CLAIRE ELIZABETH TERRY, trained in stage-management at the Royal Central School of Speech and Drama, London. She is a descendant of British actress Ellen Terry. After working for several years in British theatre, she became a travel writer. Short-listed for the Shiva Naipaul Memorial Prize, she has also written for the Rough Guides travel series. In 2008 she conceived and edited the book, The Art of Living: A Practical Guide to Being Alive, published by Kairós Publishers in English and Spanish, the profits from which are donated to Green Cross International, the environmental organization founded by Mikhail Gorbachev. The book includes contributions from The Dalai Lama, Michael Douglas, Desmond Tutu, Jean Shinoda Bolen, Masaru Emoto, Richard Branson, and Mikhail Gorbachev among many others. Claire is also the founder and president of the website and not-for-profit of the same name, The Art of Living Guide.
In 2016 she founded the highly-successful Rocaberti Writers' Retreats, held in medieval castles in France, Spain and Italy which match a select group of writers with industry mentors to develop their projects. She is the writer and Executive Producer of the upcoming feature film, Roses, about four friends from all over the world, whose lives are transformed when a rose is secretly drawn for each of the women. In 2018, Claire wrote, directed and produced the short, Thirty Minutes (2020), starring Lúcia Moniz of Love, Actually. For more information on the Rocaberti Writers Retreat, visit their website: https://rocabertiwriters.com.
Dave Watson: What’s new? Your film Thirty Minutes is a widespread hit.
Claire Elizabeth Terry: Thank you! I’m really thrilled with the way it’s being received at festivals. I’m very grateful to have had such a fantastic cast, and also a lovely, very generous crew.
DW: Did you latch onto film early, growing up?
CET: I wouldn’t say that I latched onto film any earlier than anyone else, necessarily, but growing up, my parents used to watch films on Saturday afternoons from the 30s and 40s and I’d watch along with them.
I do remember collecting books in the '70s: they were compilations of old gossip magazines from the 30s and 40s, with columnists like Hedda Hopper - they were absolutely fascinating. Clark Gable was my idol when I was a teenager and so I think I’ve always had very old-fashioned taste in cinema (laughing)!
DW: How did you start working in film? As a writer?
CET: I started working in film only very recently, and that was as a writer. I wrote and directed my first short film, Thirty Minutes, a couple of years ago and wrote my first feature film script, Roses, before that, with George Parra, the Executive Producer of Silver Linings Playbook and Sideways attached to direct.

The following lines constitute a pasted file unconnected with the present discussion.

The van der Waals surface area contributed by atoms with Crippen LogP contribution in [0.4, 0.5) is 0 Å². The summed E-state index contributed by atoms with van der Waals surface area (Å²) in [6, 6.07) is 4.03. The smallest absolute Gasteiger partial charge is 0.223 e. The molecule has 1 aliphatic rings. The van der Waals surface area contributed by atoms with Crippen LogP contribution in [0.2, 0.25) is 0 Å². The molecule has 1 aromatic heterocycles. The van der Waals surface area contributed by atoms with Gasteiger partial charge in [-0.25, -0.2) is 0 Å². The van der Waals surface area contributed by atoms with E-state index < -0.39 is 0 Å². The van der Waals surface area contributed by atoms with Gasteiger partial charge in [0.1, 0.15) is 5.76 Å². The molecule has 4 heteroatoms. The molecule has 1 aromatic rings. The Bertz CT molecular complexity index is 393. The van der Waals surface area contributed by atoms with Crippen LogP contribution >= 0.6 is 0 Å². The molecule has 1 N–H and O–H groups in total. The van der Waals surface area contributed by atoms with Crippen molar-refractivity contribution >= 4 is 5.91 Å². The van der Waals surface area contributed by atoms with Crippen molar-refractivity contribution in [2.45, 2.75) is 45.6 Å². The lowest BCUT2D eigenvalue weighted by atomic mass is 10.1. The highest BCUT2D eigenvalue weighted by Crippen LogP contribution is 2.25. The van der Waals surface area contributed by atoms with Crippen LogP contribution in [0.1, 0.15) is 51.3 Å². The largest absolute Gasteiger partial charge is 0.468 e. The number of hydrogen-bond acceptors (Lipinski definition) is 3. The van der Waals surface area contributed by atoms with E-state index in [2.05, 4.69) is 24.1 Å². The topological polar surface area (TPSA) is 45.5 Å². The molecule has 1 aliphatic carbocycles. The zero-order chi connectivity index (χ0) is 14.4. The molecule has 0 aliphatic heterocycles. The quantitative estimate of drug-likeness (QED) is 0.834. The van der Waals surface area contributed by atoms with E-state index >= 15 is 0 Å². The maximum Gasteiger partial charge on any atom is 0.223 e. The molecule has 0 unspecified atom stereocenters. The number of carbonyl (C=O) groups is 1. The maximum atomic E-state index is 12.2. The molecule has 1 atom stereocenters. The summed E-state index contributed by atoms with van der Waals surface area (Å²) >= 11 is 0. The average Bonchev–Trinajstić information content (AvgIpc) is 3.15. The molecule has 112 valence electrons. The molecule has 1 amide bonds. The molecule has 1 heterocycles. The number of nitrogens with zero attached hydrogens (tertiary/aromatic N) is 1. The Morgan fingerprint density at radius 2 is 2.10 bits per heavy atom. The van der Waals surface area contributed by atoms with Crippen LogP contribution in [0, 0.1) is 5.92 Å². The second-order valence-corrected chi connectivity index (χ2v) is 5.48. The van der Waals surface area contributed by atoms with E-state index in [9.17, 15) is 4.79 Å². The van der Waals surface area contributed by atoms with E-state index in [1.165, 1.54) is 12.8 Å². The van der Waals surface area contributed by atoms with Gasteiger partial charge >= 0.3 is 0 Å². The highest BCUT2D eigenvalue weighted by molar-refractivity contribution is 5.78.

I also founded the Rocaberti Writers’ Retreat, five years ago. We hold the retreats in medieval castles in France, Spain and Italy, matching a small group of writers with British and Hollywood producers, directors and Academy Award-winning writers to help get their scripts into tip-top shape and ready for market, and also, and very importantly, to make the connections to help them get their projects made.
And - I’m delighted to say! - at least fifteen writers now have their projects in development or out with producers or investors, as a result of the retreats.
DW: Which directors do you most admire?
CET: Debra Granik is simply amazing; her film, Leave No Trace is just sublime and I also love the Japanese director Naomi Kawase (Sweet Bean) for the beautiful, lyrical quality which she brings to her films. I also really admire Clint Eastwood’s work as a director over the last twenty or so years. I love the dreamlike quality of his work in several of his films.
DW: What is Rocaberti about? It endures in the face of the pandemic.
CET: Rocaberti is there to help writers to be proactive in getting their own projects made instead of sitting around hoping to win a contest or hoping a producer will find them, which would be great, obviously, but doesn’t happen very often, unfortunately!
Since the pandemic, we’ve also gone virtual. We have a monthly, online ‘mini-retreat’ called Rocaberti Virtual, and, a couple of writers also now have their projects in development with their mentors, from the virtual retreats, which is great!
We really do have fantastic mentors at both the physical and virtual retreats, such as Jen Grisanti, the writing instructor for NBC’s Writers on the Verge; British producer Joan Lane, who developed The King’s Speech; Richard “RB” Botto, the founder and director of Stage 32; Emmy-nominated writer, Martin Olson; former Disney & Touchstone Exec, Kathie Fong Yoneda; award-winning director, Niall Johnson; screenwriter Diane Drake, who wrote What Women Want and Only You, and Pamela Wallace who won the Academy Award for Witness, amongst many others.
DW: What’s next?
CET: I’ve just finished writing the feature of Thirty Minutes and am aiming to direct that next year. I’m also writing a non-fiction book and we have some exciting new developments happening with Rocaberti too, which will be unveiled shortly.
DW: Finally, do you have a favorite cinematic moment?
CET: Yes, I have many! One that I always remember is from The Purple Rose of Cairo. It’s when Mia Farrow says to a girlfriend, "I just met a wonderful new man. He's fictional, but you can't have everything." I just think it’s hilarious and also very poignant. It’s one of the funniest lines or moments I’ve seen. But there are many, many cinematic moments which have inspired me over the years.
Clip: The Purple Rose of Cairo
Founder and editor of Movies Matter, Dave Watson is a writer and educator in Madison, WI.